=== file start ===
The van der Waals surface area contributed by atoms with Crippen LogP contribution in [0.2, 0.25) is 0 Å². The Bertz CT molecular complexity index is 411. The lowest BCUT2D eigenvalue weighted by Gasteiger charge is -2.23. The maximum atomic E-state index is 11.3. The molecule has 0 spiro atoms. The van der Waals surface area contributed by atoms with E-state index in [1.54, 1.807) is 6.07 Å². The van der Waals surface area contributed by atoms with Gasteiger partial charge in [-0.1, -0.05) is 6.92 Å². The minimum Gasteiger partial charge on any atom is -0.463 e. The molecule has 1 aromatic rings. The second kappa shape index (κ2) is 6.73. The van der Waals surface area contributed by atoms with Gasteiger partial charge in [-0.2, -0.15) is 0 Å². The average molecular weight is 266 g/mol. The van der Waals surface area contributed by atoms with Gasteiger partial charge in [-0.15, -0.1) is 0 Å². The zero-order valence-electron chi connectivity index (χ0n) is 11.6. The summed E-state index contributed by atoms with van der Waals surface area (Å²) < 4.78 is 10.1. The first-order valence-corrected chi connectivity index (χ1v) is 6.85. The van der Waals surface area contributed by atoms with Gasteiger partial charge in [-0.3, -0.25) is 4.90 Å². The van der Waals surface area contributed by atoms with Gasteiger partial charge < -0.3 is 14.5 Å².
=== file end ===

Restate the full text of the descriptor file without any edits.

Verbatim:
The van der Waals surface area contributed by atoms with Crippen LogP contribution in [0.2, 0.25) is 0 Å². The Bertz CT molecular complexity index is 411. The lowest BCUT2D eigenvalue weighted by Gasteiger charge is -2.23. The maximum atomic E-state index is 11.3. The molecule has 0 spiro atoms. The van der Waals surface area contributed by atoms with E-state index in [1.54, 1.807) is 6.07 Å². The van der Waals surface area contributed by atoms with Gasteiger partial charge in [-0.1, -0.05) is 6.92 Å². The minimum Gasteiger partial charge on any atom is -0.463 e. The molecule has 1 aromatic rings. The second kappa shape index (κ2) is 6.73. The van der Waals surface area contributed by atoms with Gasteiger partial charge in [-0.2, -0.15) is 0 Å². The average molecular weight is 266 g/mol. The van der Waals surface area contributed by atoms with Gasteiger partial charge in [-0.15, -0.1) is 0 Å². The zero-order valence-electron chi connectivity index (χ0n) is 11.6. The summed E-state index contributed by atoms with van der Waals surface area (Å²) < 4.78 is 10.1. The first-order valence-corrected chi connectivity index (χ1v) is 6.85. The van der Waals surface area contributed by atoms with Gasteiger partial charge in [-0.3, -0.25) is 4.90 Å². The van der Waals surface area contributed by atoms with Gasteiger partial charge < -0.3 is 14.5 Å².